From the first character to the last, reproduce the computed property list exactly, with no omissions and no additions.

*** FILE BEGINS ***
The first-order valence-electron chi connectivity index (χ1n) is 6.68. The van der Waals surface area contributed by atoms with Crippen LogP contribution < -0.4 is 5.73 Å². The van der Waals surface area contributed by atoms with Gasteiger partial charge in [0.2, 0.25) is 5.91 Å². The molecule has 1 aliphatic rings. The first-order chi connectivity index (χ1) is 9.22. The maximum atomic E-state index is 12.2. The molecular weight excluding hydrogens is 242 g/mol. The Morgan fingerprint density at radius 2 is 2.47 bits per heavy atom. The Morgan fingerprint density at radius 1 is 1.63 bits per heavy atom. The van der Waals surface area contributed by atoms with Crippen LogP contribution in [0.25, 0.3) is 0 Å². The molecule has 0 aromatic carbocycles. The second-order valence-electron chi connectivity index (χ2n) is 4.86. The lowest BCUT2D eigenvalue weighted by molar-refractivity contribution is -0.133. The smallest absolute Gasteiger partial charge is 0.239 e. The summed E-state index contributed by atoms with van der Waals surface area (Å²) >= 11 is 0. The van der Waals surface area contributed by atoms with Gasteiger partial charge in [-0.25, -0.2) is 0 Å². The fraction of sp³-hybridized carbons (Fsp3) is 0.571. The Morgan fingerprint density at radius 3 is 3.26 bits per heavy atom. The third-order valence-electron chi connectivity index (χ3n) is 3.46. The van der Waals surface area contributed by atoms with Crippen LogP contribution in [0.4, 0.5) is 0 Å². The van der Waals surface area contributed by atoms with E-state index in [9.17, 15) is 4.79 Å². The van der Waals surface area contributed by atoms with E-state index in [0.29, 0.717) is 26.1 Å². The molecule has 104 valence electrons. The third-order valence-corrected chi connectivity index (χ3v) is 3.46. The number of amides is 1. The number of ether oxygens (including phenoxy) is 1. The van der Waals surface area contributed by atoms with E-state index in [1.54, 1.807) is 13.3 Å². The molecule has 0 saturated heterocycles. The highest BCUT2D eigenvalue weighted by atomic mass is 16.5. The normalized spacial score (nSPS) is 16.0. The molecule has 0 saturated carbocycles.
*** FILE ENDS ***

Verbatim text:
The first-order valence-electron chi connectivity index (χ1n) is 6.68. The van der Waals surface area contributed by atoms with Crippen LogP contribution < -0.4 is 5.73 Å². The van der Waals surface area contributed by atoms with Gasteiger partial charge in [0.2, 0.25) is 5.91 Å². The molecule has 1 aliphatic rings. The first-order chi connectivity index (χ1) is 9.22. The maximum atomic E-state index is 12.2. The molecular weight excluding hydrogens is 242 g/mol. The Morgan fingerprint density at radius 2 is 2.47 bits per heavy atom. The Morgan fingerprint density at radius 1 is 1.63 bits per heavy atom. The van der Waals surface area contributed by atoms with Crippen LogP contribution in [0.25, 0.3) is 0 Å². The molecule has 0 aromatic carbocycles. The second-order valence-electron chi connectivity index (χ2n) is 4.86. The lowest BCUT2D eigenvalue weighted by molar-refractivity contribution is -0.133. The smallest absolute Gasteiger partial charge is 0.239 e. The summed E-state index contributed by atoms with van der Waals surface area (Å²) >= 11 is 0. The van der Waals surface area contributed by atoms with Gasteiger partial charge in [-0.25, -0.2) is 0 Å². The fraction of sp³-hybridized carbons (Fsp3) is 0.571. The Morgan fingerprint density at radius 3 is 3.26 bits per heavy atom. The third-order valence-electron chi connectivity index (χ3n) is 3.46. The van der Waals surface area contributed by atoms with Crippen LogP contribution in [0.4, 0.5) is 0 Å². The van der Waals surface area contributed by atoms with E-state index in [9.17, 15) is 4.79 Å². The van der Waals surface area contributed by atoms with E-state index in [0.29, 0.717) is 26.1 Å². The molecule has 104 valence electrons. The third-order valence-corrected chi connectivity index (χ3v) is 3.46. The number of amides is 1. The number of ether oxygens (including phenoxy) is 1. The van der Waals surface area contributed by atoms with E-state index in [1.54, 1.807) is 13.3 Å². The molecule has 0 saturated heterocycles. The highest BCUT2D eigenvalue weighted by atomic mass is 16.5. The normalized spacial score (nSPS) is 16.0. The molecule has 0 saturated carbocycles.